In step 510, instructions 450 (
In step 604, the second time interval may be incremented for a period of time that is shorter than the first time interval. For example, if the first time interval is ten minutes, the second time interval may be incremented by two minutes. Pre-computation of the new LCA index may be executed after the incremented second time interval has lapsed.
If there is no LCA index 446 (status “waiting”) in shared memory 414, a determination may be made in step 606 whether there is an LCA index 422 (current) in shared memory 414. If an LCA index 422 (current) exists in shared memory 414 (step 606), control may proceed to step 608 where a determination may be made whether there is an LCA index 444 (outdated/timestamp) in shared memory 414.
If an LCA index 444 exists, LCA index 422 may transition from its first status to the second status and may be time stamped in order to become LCA index 444 (step 610). If, however, LCA index 444 exists in shared memory 414, LCA index 444 may be deleted and the status transition of the LCA index 422 may be executed from its first status to the second status such that the LCA index 422 replaces the former LCA index 444 (step 612). From steps 610 or 612, control may proceed to step 614 (described below).
Returning to step 606, if a determination is made that there is no LCA index 444 does not exists in shared memory 414, control may proceed to step 624. In step 624, a determination may be made whether there is an instance 448 (status “in progress”) in shared memory 414. If such an instance 448 exists, control may proceed to step 626 where the ongoing pre-computation of the LCA index with respect to the existing instance 448 may be stopped and instance 448 may be deleted. Control may then proceed to step 614. If, however, step 624 determines that instance 448 does not exist in shared memory 414, control may proceed directly to step 614.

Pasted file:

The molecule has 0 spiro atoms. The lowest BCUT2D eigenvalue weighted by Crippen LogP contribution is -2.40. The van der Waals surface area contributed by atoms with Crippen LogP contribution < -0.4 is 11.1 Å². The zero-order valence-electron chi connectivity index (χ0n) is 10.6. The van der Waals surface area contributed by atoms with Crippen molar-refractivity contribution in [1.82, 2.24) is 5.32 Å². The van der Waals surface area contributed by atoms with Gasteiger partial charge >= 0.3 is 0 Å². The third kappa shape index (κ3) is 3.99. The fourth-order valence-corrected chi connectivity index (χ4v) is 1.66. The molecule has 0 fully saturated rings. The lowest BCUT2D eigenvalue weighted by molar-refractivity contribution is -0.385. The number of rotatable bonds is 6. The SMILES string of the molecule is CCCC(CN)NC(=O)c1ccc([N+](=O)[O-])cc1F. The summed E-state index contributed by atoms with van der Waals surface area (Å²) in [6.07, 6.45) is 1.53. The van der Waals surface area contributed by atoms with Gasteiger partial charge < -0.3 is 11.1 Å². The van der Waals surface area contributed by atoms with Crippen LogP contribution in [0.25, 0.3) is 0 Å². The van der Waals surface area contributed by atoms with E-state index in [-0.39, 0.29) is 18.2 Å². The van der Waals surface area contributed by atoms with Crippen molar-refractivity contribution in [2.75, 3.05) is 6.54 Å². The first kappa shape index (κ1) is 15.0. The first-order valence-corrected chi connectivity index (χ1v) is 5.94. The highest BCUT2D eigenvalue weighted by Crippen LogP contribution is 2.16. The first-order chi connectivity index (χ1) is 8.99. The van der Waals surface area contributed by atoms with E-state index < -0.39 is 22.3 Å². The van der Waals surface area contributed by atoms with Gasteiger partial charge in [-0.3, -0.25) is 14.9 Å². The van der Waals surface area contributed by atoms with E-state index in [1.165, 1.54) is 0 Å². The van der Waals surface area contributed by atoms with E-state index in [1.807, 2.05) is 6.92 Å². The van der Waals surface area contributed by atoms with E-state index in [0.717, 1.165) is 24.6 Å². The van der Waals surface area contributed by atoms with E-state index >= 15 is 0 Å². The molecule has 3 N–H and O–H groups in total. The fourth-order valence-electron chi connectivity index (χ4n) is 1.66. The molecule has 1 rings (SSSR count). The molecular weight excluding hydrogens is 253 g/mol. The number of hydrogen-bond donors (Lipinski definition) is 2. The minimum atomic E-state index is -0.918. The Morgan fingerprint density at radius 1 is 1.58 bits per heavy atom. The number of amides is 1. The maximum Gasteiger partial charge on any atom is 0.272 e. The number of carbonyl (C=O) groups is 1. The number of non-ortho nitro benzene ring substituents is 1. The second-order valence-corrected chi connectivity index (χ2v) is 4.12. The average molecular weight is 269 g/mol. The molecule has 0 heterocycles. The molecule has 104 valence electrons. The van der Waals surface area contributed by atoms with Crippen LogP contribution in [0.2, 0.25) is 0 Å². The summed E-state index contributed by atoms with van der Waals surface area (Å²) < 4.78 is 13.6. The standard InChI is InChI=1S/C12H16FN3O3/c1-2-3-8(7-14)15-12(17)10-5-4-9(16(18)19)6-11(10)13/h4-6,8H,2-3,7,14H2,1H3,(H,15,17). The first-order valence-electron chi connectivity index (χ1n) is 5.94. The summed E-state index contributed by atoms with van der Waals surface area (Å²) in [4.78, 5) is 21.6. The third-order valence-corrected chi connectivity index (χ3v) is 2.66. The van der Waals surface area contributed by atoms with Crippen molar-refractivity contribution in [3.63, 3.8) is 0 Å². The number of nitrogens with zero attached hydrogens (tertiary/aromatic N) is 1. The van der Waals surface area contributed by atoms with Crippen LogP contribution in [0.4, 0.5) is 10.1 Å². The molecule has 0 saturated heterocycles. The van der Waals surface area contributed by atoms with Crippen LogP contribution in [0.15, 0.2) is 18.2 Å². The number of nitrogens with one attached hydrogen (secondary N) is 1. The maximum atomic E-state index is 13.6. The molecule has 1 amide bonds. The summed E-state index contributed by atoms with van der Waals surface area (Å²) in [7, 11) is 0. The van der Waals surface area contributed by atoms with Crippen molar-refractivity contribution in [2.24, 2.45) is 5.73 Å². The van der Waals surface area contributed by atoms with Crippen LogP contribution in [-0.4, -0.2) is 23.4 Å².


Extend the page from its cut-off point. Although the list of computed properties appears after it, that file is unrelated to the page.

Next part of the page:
At step 614, the instance 446 for a new LCA index may be generated and the status set to “waiting”. After the second time interval has lapsed (e.g., two minutes, step 616), LCA index 446 may transition to instance 448 (status “in progress,” step 618) and the new LCA index may be computed in step 620. After completion of the new LCA index, instance 448 may transition to become the new LCA index 422 (status changed from “in progress” to “current,” step 622).
Systems and methods consistent with the present invention, including those disclosed herein, may be embodied in various forms including, for example, a data processor, such as a computer that also includes a database, digital electronic circuitry, firmware, software, or in combinations thereof. Moreover, the above-noted features and other aspects and principles of the present invention may be implemented in various environments.
Such environments and related applications may be specially constructed for performing the various processes and operations according to the invention or they may include a general-purpose computer or computing platform selectively activated or reconfigured by code to provide the necessary functionality. The processes disclosed herein are not inherently related to any particular computer, network, architecture, environment, or other apparatus, and may be implemented by a suitable combination of hardware, software, and/or firmware. For example, various general-purpose machines may be used with programs written in accordance with teachings of the invention, or it may be more convenient to construct a specialized apparatus or system to perform the required methods and techniques.
Embodiments of the invention may be implemented as a computer program product, i.e., a computer program tangibly embodied in an information carrier, e.g., in a machine readable storage device or in a propagated signal, for execution by, or to control the operation of, data processing apparatus, e.g., a programmable processor, a computer, or multiple computers. A computer program can be written in any form of programming language, including compiled or interpreted languages, and it can be deployed in any form, including as a stand alone program or as a module, component, subroutine, or other unit suitable for use in a computing environment. A computer program can be deployed to be executed on one computer or on multiple computers at one site or distributed across multiple sites and interconnected by a communication network.
Other embodiments of the invention will be apparent to those skilled in the art from consideration of the specification and practice of the embodiments and features of the invention disclosed herein. It is intended, therefore, that the specification and embodiments be considered as exemplary only, with a true scope and spirit of the invention being indicated by the following claims.
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|U.S. Classification||707/741, 707/781|
|International Classification||G06F7/00, G06F17/30, G06F21/60|
|Cooperative Classification||G06F21/604, Y10S707/99939|
|Aug 26, 2014||AS||Assignment|
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|Sep 29, 2015||FPAY||Fee payment|